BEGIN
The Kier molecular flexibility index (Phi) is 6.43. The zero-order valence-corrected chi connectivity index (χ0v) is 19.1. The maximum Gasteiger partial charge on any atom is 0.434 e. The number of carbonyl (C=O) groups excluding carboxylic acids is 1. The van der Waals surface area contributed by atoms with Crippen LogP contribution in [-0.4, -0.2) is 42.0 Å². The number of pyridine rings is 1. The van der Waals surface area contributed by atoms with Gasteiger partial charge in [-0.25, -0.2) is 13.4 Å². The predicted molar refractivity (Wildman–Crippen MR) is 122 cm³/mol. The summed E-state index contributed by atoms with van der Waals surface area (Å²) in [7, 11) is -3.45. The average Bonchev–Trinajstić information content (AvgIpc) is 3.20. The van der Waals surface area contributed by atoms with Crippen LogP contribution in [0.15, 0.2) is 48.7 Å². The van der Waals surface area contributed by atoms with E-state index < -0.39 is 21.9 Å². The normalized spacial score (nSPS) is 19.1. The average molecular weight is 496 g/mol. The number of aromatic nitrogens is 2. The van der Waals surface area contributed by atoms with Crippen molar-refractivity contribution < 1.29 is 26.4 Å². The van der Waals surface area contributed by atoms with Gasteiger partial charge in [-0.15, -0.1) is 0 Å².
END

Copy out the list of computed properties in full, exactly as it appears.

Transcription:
The Kier molecular flexibility index (Phi) is 6.43. The zero-order valence-corrected chi connectivity index (χ0v) is 19.1. The maximum Gasteiger partial charge on any atom is 0.434 e. The number of carbonyl (C=O) groups excluding carboxylic acids is 1. The van der Waals surface area contributed by atoms with Crippen LogP contribution in [-0.4, -0.2) is 42.0 Å². The number of pyridine rings is 1. The van der Waals surface area contributed by atoms with Gasteiger partial charge in [-0.25, -0.2) is 13.4 Å². The predicted molar refractivity (Wildman–Crippen MR) is 122 cm³/mol. The summed E-state index contributed by atoms with van der Waals surface area (Å²) in [7, 11) is -3.45. The average Bonchev–Trinajstić information content (AvgIpc) is 3.20. The van der Waals surface area contributed by atoms with Crippen LogP contribution in [0.15, 0.2) is 48.7 Å². The van der Waals surface area contributed by atoms with E-state index < -0.39 is 21.9 Å². The normalized spacial score (nSPS) is 19.1. The average molecular weight is 496 g/mol. The number of aromatic nitrogens is 2. The van der Waals surface area contributed by atoms with Crippen molar-refractivity contribution < 1.29 is 26.4 Å². The van der Waals surface area contributed by atoms with Gasteiger partial charge in [-0.15, -0.1) is 0 Å².